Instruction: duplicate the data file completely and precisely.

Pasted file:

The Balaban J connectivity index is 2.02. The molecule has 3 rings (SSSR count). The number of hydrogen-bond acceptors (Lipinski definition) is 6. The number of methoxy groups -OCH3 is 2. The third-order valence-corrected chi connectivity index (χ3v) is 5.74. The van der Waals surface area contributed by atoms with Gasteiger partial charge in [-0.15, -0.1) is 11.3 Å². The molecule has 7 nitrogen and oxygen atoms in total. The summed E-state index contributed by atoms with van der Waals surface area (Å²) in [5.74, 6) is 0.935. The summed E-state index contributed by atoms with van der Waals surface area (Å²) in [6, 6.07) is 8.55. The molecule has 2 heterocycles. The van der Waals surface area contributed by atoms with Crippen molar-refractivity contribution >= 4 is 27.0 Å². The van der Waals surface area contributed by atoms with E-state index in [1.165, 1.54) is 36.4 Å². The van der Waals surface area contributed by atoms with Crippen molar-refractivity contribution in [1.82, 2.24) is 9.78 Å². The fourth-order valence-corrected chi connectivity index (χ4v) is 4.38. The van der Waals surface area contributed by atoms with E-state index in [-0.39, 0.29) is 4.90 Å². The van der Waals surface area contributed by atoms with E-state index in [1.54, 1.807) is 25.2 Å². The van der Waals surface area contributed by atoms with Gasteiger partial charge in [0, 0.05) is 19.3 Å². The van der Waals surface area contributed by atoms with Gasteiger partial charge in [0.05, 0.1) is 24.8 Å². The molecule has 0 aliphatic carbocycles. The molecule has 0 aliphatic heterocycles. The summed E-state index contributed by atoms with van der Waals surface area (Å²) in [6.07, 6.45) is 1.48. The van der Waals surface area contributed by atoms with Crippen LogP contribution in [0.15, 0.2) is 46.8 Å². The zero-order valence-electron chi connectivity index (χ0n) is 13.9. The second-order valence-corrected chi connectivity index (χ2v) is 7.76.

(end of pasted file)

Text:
The Balaban J connectivity index is 2.02. The molecule has 3 rings (SSSR count). The number of hydrogen-bond acceptors (Lipinski definition) is 6. The number of methoxy groups -OCH3 is 2. The third-order valence-corrected chi connectivity index (χ3v) is 5.74. The van der Waals surface area contributed by atoms with Gasteiger partial charge in [-0.15, -0.1) is 11.3 Å². The molecule has 7 nitrogen and oxygen atoms in total. The summed E-state index contributed by atoms with van der Waals surface area (Å²) in [5.74, 6) is 0.935. The summed E-state index contributed by atoms with van der Waals surface area (Å²) in [6, 6.07) is 8.55. The molecule has 2 heterocycles. The van der Waals surface area contributed by atoms with Crippen molar-refractivity contribution >= 4 is 27.0 Å². The van der Waals surface area contributed by atoms with E-state index in [1.165, 1.54) is 36.4 Å². The van der Waals surface area contributed by atoms with Crippen molar-refractivity contribution in [1.82, 2.24) is 9.78 Å². The fourth-order valence-corrected chi connectivity index (χ4v) is 4.38. The van der Waals surface area contributed by atoms with E-state index in [-0.39, 0.29) is 4.90 Å². The van der Waals surface area contributed by atoms with E-state index in [1.54, 1.807) is 25.2 Å². The van der Waals surface area contributed by atoms with Gasteiger partial charge in [0, 0.05) is 19.3 Å². The van der Waals surface area contributed by atoms with Gasteiger partial charge in [0.05, 0.1) is 24.8 Å². The molecule has 0 aliphatic carbocycles. The molecule has 0 aliphatic heterocycles. The summed E-state index contributed by atoms with van der Waals surface area (Å²) in [6.07, 6.45) is 1.48. The van der Waals surface area contributed by atoms with Crippen LogP contribution in [0.15, 0.2) is 46.8 Å². The zero-order valence-electron chi connectivity index (χ0n) is 13.9. The second-order valence-corrected chi connectivity index (χ2v) is 7.76.